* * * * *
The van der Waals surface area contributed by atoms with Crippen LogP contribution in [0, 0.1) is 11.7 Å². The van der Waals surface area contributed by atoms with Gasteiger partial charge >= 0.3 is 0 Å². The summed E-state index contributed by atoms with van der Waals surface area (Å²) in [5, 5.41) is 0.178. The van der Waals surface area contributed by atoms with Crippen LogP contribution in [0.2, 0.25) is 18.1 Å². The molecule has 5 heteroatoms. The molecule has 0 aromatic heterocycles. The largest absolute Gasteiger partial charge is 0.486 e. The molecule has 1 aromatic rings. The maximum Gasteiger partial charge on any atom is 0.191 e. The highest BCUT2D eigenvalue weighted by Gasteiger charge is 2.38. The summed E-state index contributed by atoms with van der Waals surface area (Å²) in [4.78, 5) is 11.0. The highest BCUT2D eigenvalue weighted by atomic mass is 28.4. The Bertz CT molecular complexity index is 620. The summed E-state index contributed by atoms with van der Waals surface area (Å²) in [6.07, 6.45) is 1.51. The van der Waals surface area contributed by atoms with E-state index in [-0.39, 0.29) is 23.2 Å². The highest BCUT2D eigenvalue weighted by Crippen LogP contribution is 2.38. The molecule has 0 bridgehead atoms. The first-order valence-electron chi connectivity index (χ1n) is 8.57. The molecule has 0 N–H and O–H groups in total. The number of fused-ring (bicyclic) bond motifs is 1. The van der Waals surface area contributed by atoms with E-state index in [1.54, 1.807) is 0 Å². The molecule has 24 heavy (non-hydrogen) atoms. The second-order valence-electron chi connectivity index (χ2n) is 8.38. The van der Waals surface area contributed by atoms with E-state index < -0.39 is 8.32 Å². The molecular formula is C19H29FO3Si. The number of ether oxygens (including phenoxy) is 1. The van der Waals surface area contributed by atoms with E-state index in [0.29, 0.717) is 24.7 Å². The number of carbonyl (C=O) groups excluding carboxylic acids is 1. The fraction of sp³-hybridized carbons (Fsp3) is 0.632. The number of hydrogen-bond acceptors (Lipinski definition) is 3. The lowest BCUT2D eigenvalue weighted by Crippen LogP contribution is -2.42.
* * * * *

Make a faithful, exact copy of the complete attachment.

The van der Waals surface area contributed by atoms with Crippen LogP contribution in [0, 0.1) is 11.7 Å². The van der Waals surface area contributed by atoms with Gasteiger partial charge >= 0.3 is 0 Å². The summed E-state index contributed by atoms with van der Waals surface area (Å²) in [5, 5.41) is 0.178. The van der Waals surface area contributed by atoms with Crippen LogP contribution in [0.2, 0.25) is 18.1 Å². The molecule has 5 heteroatoms. The molecule has 0 aromatic heterocycles. The largest absolute Gasteiger partial charge is 0.486 e. The molecule has 1 aromatic rings. The maximum Gasteiger partial charge on any atom is 0.191 e. The highest BCUT2D eigenvalue weighted by Gasteiger charge is 2.38. The summed E-state index contributed by atoms with van der Waals surface area (Å²) in [4.78, 5) is 11.0. The highest BCUT2D eigenvalue weighted by atomic mass is 28.4. The Bertz CT molecular complexity index is 620. The summed E-state index contributed by atoms with van der Waals surface area (Å²) in [6.07, 6.45) is 1.51. The van der Waals surface area contributed by atoms with E-state index in [-0.39, 0.29) is 23.2 Å². The highest BCUT2D eigenvalue weighted by Crippen LogP contribution is 2.38. The molecule has 0 bridgehead atoms. The first-order valence-electron chi connectivity index (χ1n) is 8.57. The molecule has 0 N–H and O–H groups in total. The number of fused-ring (bicyclic) bond motifs is 1. The van der Waals surface area contributed by atoms with E-state index in [1.54, 1.807) is 0 Å². The molecule has 24 heavy (non-hydrogen) atoms. The second-order valence-electron chi connectivity index (χ2n) is 8.38. The van der Waals surface area contributed by atoms with E-state index < -0.39 is 8.32 Å². The molecular formula is C19H29FO3Si. The number of ether oxygens (including phenoxy) is 1. The van der Waals surface area contributed by atoms with E-state index in [0.29, 0.717) is 24.7 Å². The number of carbonyl (C=O) groups excluding carboxylic acids is 1. The fraction of sp³-hybridized carbons (Fsp3) is 0.632. The number of hydrogen-bond acceptors (Lipinski definition) is 3. The lowest BCUT2D eigenvalue weighted by Crippen LogP contribution is -2.42.